While you're golfing
or biking this summer, Ron Cram is
climbing to new heights. He's skied every
month for nearly seven years. Does he
have a problem?
Edited By Greg Trinker
indefatigable Cal Ripken is closing in on
2,500 consecutive games for the Baltimore
Orioles. Impressive, sure, but does
Ripken have to hike in ski boots for
three hours with skis on his back to
continue his ironman streak? Ron Cram, a
41-year-old medical sales rep from Sandy,
Utah, has skied at least once a month for
68 consecutive months.
started innocently enough on Oct. 29,
1992, when he made a few easy hike-to
runs on the Payday trail at Park City ski
area. He's never looked back. "I
thought I'd continue for a season or two,"
Cram says. "Now, I can't bring
myself to stop. I guess I'll keep skiing
until I can't physically do it anymore."
An expert skier, Cram carves up Utah
resorts in the winter, then hikes and
skis the bowls and saddles of Little
cottonwood Canyon during the summer. His
favorite destinations are Katharine's
Pass at Alta and the Pipeline Bowl, which
is nearly a three-hour hike from Snowbird.
months are August and September, when
Cram may scramble to 11,000 feet to reach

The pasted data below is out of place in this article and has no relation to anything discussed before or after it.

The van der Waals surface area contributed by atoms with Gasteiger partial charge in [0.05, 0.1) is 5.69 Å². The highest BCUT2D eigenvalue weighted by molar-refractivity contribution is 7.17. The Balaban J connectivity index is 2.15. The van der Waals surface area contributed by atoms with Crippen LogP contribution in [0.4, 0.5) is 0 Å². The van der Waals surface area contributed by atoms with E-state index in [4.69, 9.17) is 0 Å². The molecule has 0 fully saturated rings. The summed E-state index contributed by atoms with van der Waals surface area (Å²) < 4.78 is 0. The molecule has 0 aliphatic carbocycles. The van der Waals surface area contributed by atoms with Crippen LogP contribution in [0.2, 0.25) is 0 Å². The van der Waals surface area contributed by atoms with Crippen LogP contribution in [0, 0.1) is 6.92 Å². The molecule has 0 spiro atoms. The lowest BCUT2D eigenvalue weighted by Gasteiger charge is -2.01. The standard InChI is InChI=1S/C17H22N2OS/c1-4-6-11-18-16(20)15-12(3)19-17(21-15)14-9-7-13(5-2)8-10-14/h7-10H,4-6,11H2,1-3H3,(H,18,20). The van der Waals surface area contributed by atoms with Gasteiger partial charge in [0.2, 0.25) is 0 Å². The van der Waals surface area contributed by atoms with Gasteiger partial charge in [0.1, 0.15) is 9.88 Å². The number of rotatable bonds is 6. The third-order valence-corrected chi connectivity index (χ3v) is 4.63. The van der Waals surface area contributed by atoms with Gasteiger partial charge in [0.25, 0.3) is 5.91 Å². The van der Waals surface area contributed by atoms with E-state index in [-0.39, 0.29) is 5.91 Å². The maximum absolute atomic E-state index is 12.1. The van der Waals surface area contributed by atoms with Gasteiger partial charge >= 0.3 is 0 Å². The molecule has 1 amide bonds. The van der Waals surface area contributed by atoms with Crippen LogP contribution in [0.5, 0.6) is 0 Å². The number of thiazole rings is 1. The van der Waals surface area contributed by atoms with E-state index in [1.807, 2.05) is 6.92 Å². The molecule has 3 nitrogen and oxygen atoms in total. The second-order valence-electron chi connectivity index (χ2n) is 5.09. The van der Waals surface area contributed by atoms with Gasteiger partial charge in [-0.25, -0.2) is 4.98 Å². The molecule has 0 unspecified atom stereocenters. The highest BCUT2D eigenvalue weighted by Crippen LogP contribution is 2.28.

enough snow to click into his K2 Comps.
His usual starting point is the parking
lot at Snowbird. With his skis lashed to
his backpack (someone stole the skis he
kept hidden in a rock outcropping at 10,500
feet), Cram first climbs in his hiking
boots over the moderate terrain, then
switches to ski boots, and finally
attaches crampons for the final ascent.
He tends to ski alone, after work. "My
ski buddies don't seem to want to think
about snow when it's 90 degrees down in
the valley," he explains.
kids ski in the winter, as does his wife,
who "used to fight me on this."
Now, with the streak approaching seven
years, he explains, "she's stopped."
After skiing 68
consecutive months, you learn a few of
the mountain's secrets. Summer snow at
altitude "freezes and refreezes so
many times that it looks like there's a
layer of crushed glass on top," Cram
says. "It even sounds like crushed
glass when you set an edge." And the
summer sun, of course, takes it's toll,
creating "little cupped craters
around any rock or stone because they
attract the heat." The solution?
"You ski around them, of course,"
Cram admits, has taken on a life of it's
own. Even a setback like a heat wave isn't
enough to melt his efforts: In August
1995, Cram couldn't find snow, so he grew
wings. He flew to the glacial snowfields
on Oregon's Mt. Hood to keep his streak
alive. The way he feels now, there isn't
any reason Cram won't ski every month
well into the next century. "Some of
my friends wonder what's wrong with me,"
Cram says. "I guess you could call
me obsessive." ---Greg